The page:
Building a real estate startup in Saudi's stagnant market

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The decrease in oil prices also affected the real estate market. (Image via

Online real estate platform Lamudi, owned by German internet company Rocket Internet, recently announced a 29 million euro investment.

Coming from Rocket’s Asia Pacific Internet Group, European VC Holtzbrinck, and the German Tengelmann group, this comes on top of last year’s 16 million euro round, strengthening Lamudi’s operations and scale to new markets.

"This will help the company seize more opportunities in the Middle East," said Hano Stegmann, CEO of the Asia Pacific Internet Group, in a statement.

Rocket Internet already has a strong presence in the MENA region via multiple companies such as food ordering service HelloFood, clothing and fashion business retailer Namshi, car classifieds platform Carmudi, and taxi booking company EasyTaxi.

Lamudi is a real estate platform that was launched in October 2013 to enable users to buy, sell, or rent property. The company currently operates in 34 countries and is focused on emerging markets such as Asia, the Middle East, Africa and South America. They currently have 100 employees in Germany, with an additional 500 around the world.

Lamudi revealed its plans to use the new injection of capital to invest in and scale to its primary markets in South America and Asia.

The company saw a 460 percent growth rate in 2015, which they plan to maintain into 2016. Cofounder Kian Moini’s goal is to “build the biggest real estate platform from the Philippines to Mexico," and says that this investment will strengthen their presence in emerging markets.

Salman Muteb Aljohar (right), Lamudi’s head of communications and public relations in the Middle East, told Wamda that "the Saudi market is the biggest market for Lamudi in the Middle East.” While the number of worldwide visitors to the platform exceeded 4 million a month in 2015, the website witnessed an increase in the numbers of visitors by 32.17 percent in 2014 after releasing a mobile app. "There have been more than 100,000 links between customers, real estate agents, and property owners," said Aljohar.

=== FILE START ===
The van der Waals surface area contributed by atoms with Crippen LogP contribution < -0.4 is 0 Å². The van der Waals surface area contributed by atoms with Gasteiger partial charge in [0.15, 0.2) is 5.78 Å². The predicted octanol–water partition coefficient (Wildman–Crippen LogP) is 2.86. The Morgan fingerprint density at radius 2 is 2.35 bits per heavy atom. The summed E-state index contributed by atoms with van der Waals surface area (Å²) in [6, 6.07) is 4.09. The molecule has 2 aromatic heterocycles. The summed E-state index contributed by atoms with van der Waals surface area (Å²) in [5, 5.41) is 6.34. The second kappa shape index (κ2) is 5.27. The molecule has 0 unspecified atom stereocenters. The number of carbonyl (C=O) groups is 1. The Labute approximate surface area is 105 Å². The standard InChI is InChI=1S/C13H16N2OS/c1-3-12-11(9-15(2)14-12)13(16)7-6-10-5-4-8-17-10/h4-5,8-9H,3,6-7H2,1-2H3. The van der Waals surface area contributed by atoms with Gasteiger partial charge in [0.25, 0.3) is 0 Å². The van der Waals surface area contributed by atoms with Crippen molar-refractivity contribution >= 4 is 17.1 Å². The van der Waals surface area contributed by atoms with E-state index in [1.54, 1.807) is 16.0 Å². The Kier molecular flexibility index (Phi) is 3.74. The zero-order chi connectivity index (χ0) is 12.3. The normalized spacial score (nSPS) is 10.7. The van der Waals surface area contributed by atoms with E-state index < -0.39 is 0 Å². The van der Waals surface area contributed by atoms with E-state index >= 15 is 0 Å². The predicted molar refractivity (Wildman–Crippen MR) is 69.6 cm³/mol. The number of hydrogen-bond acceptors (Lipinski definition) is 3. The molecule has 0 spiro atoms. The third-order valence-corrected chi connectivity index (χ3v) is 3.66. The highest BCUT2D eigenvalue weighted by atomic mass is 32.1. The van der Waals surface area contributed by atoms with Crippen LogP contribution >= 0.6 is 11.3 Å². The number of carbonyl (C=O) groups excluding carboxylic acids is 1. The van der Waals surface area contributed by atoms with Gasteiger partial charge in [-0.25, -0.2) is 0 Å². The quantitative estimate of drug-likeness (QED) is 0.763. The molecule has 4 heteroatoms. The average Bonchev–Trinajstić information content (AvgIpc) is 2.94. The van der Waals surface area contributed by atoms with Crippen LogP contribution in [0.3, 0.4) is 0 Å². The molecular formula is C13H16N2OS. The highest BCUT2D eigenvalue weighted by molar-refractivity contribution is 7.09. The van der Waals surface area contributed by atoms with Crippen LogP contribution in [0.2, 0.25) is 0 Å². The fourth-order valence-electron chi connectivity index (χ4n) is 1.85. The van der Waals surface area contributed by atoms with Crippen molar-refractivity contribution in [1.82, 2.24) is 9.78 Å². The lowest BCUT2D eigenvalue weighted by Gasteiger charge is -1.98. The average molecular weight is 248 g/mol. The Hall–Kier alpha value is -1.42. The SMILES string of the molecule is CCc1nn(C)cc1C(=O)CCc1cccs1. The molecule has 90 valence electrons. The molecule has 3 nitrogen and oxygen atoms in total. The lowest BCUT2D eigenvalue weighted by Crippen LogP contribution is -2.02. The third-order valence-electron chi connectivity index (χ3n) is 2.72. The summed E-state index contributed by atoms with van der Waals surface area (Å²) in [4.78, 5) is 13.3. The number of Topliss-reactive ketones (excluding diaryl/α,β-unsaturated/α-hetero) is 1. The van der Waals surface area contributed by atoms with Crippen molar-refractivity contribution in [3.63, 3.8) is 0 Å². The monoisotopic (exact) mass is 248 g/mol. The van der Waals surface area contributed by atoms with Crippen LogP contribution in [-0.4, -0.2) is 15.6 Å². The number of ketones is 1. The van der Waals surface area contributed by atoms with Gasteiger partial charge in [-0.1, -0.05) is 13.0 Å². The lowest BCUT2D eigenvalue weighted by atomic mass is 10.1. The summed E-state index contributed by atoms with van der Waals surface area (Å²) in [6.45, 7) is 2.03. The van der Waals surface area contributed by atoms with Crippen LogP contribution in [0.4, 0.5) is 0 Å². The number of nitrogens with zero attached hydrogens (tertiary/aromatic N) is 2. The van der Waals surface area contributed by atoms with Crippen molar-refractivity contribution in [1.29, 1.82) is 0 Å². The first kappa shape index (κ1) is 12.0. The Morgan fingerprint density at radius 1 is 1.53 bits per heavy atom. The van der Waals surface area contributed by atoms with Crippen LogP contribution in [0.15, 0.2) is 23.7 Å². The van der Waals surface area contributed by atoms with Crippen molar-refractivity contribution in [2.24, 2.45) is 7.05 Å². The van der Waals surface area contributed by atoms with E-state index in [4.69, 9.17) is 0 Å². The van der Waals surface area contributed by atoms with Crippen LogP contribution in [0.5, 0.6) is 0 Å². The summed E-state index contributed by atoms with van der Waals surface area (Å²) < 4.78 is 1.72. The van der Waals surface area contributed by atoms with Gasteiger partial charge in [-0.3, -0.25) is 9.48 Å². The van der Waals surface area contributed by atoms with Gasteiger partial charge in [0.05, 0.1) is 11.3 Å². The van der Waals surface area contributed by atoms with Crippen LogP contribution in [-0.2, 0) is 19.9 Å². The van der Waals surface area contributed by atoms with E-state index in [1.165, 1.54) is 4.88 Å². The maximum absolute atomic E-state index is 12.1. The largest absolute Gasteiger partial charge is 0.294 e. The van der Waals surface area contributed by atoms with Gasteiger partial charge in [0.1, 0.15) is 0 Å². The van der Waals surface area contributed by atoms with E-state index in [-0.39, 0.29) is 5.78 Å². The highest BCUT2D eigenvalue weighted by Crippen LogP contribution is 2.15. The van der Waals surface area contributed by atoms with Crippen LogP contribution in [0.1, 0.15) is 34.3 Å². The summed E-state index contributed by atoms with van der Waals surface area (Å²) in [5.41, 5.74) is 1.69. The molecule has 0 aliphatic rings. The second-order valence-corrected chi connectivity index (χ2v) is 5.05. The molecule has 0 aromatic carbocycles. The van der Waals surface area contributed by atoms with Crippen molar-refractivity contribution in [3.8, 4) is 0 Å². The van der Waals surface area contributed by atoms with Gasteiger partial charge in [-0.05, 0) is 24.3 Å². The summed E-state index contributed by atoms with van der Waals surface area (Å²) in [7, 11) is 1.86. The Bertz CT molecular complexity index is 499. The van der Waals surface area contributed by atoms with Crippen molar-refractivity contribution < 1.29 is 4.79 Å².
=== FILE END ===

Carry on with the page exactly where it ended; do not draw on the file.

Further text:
Building the brand, beating the competition

Lamudi does have a few competitors in the regional space, but Aljohar feels that Lamudi will stay ahead thanks to the platform's deep network and access to markets across 34 countries. "We have, exclusively on our platform, theKing Abdullah Economic City property contract and the Damac projects", he added.

Competitors in Saudi Arabia include real estate platforms Shgatie, a search engine for furnished apartments,Tskeen, a shared housing platform, mobile appAqar, Zaahib, ta real estate search engine, theAqarmap project, and real estate search solutionJumeez, among others.

To make money, during the first six months a user’s Lamudi subscription is free for real estate developers. After this period, when the developer is convinced by the utility of the platform, Lamudi offers them more options including a limited yearly subscription of a specific amount of property transactions or paying a fee per transaction. The buyer is not charged anything for using the platform.

Market stagnation in Saudi

By many estimates, the Saudi real estate market is in stagnation due to a decrease in oil prices.

The government is taking steps to mitigate this by updating a few policies, the most important of which is the charging of fees for development on white lands (land not previously designated for development or change of use), which are not to exceed 100 Saudi riyals (around $26) per meter, and reforming the regulatory investment environment, particularly around mortgage services.

When asked about Lamudi's plans to combat the risk posed by falling prices, Aljohar said: "We will try to seize the opportunities after the market recovers from the current stagnation."   

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